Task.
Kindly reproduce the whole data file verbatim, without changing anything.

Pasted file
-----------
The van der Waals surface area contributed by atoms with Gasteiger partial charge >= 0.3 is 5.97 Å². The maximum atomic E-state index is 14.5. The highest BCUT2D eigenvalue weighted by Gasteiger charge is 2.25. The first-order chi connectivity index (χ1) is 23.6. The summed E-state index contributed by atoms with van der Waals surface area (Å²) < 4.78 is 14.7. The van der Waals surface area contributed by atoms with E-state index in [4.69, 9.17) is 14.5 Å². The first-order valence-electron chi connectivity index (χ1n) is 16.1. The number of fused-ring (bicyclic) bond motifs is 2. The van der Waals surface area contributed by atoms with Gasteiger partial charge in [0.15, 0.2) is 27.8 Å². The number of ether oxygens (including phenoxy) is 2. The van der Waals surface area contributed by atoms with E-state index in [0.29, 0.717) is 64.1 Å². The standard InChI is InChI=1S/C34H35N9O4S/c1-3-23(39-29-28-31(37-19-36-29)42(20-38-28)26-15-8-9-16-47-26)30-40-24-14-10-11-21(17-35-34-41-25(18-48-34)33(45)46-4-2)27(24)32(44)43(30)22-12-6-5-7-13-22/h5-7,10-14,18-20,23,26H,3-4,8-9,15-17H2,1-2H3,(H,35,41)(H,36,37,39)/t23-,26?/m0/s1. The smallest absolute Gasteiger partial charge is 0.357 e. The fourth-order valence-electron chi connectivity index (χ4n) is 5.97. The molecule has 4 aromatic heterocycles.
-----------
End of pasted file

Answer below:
The van der Waals surface area contributed by atoms with Gasteiger partial charge >= 0.3 is 5.97 Å². The maximum atomic E-state index is 14.5. The highest BCUT2D eigenvalue weighted by Gasteiger charge is 2.25. The first-order chi connectivity index (χ1) is 23.6. The summed E-state index contributed by atoms with van der Waals surface area (Å²) < 4.78 is 14.7. The van der Waals surface area contributed by atoms with E-state index in [4.69, 9.17) is 14.5 Å². The first-order valence-electron chi connectivity index (χ1n) is 16.1. The number of fused-ring (bicyclic) bond motifs is 2. The van der Waals surface area contributed by atoms with Gasteiger partial charge in [0.15, 0.2) is 27.8 Å². The number of ether oxygens (including phenoxy) is 2. The van der Waals surface area contributed by atoms with E-state index in [0.29, 0.717) is 64.1 Å². The standard InChI is InChI=1S/C34H35N9O4S/c1-3-23(39-29-28-31(37-19-36-29)42(20-38-28)26-15-8-9-16-47-26)30-40-24-14-10-11-21(17-35-34-41-25(18-48-34)33(45)46-4-2)27(24)32(44)43(30)22-12-6-5-7-13-22/h5-7,10-14,18-20,23,26H,3-4,8-9,15-17H2,1-2H3,(H,35,41)(H,36,37,39)/t23-,26?/m0/s1. The smallest absolute Gasteiger partial charge is 0.357 e. The fourth-order valence-electron chi connectivity index (χ4n) is 5.97. The molecule has 4 aromatic heterocycles.